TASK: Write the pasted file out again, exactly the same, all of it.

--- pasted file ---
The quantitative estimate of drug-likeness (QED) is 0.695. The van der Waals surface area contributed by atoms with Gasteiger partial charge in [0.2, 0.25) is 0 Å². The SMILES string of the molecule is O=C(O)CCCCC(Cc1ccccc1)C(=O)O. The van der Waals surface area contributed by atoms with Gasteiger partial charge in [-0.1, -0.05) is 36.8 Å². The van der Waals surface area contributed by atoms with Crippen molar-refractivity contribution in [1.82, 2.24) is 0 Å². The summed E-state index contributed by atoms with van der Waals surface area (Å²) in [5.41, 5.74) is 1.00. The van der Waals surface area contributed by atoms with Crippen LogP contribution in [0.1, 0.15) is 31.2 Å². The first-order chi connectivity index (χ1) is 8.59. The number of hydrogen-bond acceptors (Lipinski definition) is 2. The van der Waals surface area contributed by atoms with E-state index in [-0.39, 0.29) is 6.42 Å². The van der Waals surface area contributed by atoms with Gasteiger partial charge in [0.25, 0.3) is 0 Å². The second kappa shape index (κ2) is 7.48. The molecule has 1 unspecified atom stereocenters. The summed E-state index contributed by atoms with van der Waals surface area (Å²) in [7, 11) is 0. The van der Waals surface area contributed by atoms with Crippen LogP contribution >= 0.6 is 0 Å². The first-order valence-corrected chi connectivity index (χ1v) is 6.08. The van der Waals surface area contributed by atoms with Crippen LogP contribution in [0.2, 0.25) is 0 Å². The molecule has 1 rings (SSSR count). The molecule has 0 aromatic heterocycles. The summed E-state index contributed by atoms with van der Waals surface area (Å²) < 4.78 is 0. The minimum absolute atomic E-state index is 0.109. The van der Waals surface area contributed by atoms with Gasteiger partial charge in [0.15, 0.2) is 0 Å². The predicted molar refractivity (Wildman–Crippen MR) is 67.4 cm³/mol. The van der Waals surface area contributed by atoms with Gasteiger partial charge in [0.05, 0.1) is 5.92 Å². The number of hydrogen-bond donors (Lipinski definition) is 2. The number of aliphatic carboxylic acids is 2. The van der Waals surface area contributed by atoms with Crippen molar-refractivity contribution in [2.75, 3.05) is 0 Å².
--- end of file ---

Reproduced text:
The quantitative estimate of drug-likeness (QED) is 0.695. The van der Waals surface area contributed by atoms with Gasteiger partial charge in [0.2, 0.25) is 0 Å². The SMILES string of the molecule is O=C(O)CCCCC(Cc1ccccc1)C(=O)O. The van der Waals surface area contributed by atoms with Gasteiger partial charge in [-0.1, -0.05) is 36.8 Å². The van der Waals surface area contributed by atoms with Crippen molar-refractivity contribution in [1.82, 2.24) is 0 Å². The summed E-state index contributed by atoms with van der Waals surface area (Å²) in [5.41, 5.74) is 1.00. The van der Waals surface area contributed by atoms with Crippen LogP contribution in [0.1, 0.15) is 31.2 Å². The first-order chi connectivity index (χ1) is 8.59. The number of hydrogen-bond acceptors (Lipinski definition) is 2. The van der Waals surface area contributed by atoms with E-state index in [-0.39, 0.29) is 6.42 Å². The van der Waals surface area contributed by atoms with Gasteiger partial charge in [0.25, 0.3) is 0 Å². The second kappa shape index (κ2) is 7.48. The molecule has 1 unspecified atom stereocenters. The summed E-state index contributed by atoms with van der Waals surface area (Å²) in [7, 11) is 0. The van der Waals surface area contributed by atoms with Crippen LogP contribution >= 0.6 is 0 Å². The first-order valence-corrected chi connectivity index (χ1v) is 6.08. The van der Waals surface area contributed by atoms with Crippen LogP contribution in [0.2, 0.25) is 0 Å². The molecule has 1 rings (SSSR count). The molecule has 0 aromatic heterocycles. The summed E-state index contributed by atoms with van der Waals surface area (Å²) < 4.78 is 0. The minimum absolute atomic E-state index is 0.109. The van der Waals surface area contributed by atoms with Gasteiger partial charge in [0.15, 0.2) is 0 Å². The predicted molar refractivity (Wildman–Crippen MR) is 67.4 cm³/mol. The van der Waals surface area contributed by atoms with Gasteiger partial charge in [0.05, 0.1) is 5.92 Å². The number of hydrogen-bond donors (Lipinski definition) is 2. The number of aliphatic carboxylic acids is 2. The van der Waals surface area contributed by atoms with Crippen molar-refractivity contribution in [2.75, 3.05) is 0 Å².